The stakes are high for Walgreens, CVS, Rite Aid and the other companies with large pharmaceutical arms, including Kroger, Albertsons and Walmart. The Republican attorneys general wield powerful weapons, including the ability to press charges against companies or individual pharmacists who dispense the abortion pills or even pull the company’s pharmaceutical license in the state.
In an emailed statement, Rite Aid said it was continuing to monitor and evaluate the situation. CVS, Walmart, Costco, Kroger and Albertsons did not respond to emails seeking comment.
“All of the pharmacies are facing the same problem,” said Andrew Gilman, the chief executive of CommCore Consulting Group, a crisis communications firm. “But Walgreens, as the first one to be publicly identified with going along with the state attorneys general request, will face the biggest hit to its reputation.”
The fact that the major pharmacy chains have said since January that they would abide by all relevant state laws has gotten subsumed in the swirl of heightened tensions around the availability of abortion services. And with medication accounting for more than half of abortions in the United States, the pills have increasingly become the focus of lawsuits, legislation and other tactics.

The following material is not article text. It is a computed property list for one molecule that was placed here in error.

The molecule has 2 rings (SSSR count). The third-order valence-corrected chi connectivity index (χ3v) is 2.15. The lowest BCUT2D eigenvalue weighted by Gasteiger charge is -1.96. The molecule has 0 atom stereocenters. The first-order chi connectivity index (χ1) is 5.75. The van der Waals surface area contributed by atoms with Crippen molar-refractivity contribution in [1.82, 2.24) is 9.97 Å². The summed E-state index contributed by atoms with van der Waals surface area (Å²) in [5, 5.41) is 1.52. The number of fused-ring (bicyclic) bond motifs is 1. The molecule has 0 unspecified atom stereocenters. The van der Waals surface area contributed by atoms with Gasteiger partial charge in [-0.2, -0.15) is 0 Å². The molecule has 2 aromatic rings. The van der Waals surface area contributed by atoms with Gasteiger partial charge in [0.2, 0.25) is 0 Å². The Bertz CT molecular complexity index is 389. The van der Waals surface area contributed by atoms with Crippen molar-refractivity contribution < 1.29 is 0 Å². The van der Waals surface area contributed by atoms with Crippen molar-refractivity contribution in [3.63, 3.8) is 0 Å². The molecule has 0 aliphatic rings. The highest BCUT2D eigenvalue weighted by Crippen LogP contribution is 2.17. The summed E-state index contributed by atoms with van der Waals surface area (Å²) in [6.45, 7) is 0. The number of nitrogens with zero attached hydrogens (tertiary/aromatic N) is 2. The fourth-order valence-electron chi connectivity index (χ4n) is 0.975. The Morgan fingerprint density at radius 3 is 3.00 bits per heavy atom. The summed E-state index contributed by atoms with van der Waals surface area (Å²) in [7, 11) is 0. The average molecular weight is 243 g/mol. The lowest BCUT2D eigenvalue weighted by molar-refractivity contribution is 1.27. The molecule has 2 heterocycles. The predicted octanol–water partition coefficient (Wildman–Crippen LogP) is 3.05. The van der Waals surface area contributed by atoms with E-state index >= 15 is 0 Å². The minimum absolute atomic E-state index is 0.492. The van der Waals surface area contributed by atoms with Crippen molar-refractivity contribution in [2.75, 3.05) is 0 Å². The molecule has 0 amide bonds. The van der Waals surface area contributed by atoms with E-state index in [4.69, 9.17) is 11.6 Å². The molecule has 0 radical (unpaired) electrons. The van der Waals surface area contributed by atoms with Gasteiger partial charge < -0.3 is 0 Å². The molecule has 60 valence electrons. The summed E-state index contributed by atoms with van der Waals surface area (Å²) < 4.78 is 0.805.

“There is a lot of noise and confusion out there about what’s going on with respect to the availability of these drugs,” said Ilisa Bernstein, the interim chief executive of the American Pharmacists Association. She added, “The court cases, the letters, that’s just creating even more complication and confusion, particularly for pharmacies.”
Ms. Bernstein said pharmacies had a range of concerns to worry about.
“It’s the states that hold a pharmacy’s license, so they’re going to follow state law so that they can maintain their license,” she said, adding: “It’s the safety of pharmacy staff, too. Just having the ability for your staff to come into work safely and then work in a safe space.”
Currently, few pharmacies have completed the certification process to be able to distribute mifepristone. The process is overseen by the two companies that manufacture the pill and involves logistical measures that go beyond the steps pharmacies use with most other medications, such as designating an employee to ensure compliance. It also requires that pharmacies keep confidential the names of the certified health providers who prescribe mifepristone to protect their privacy and safety.
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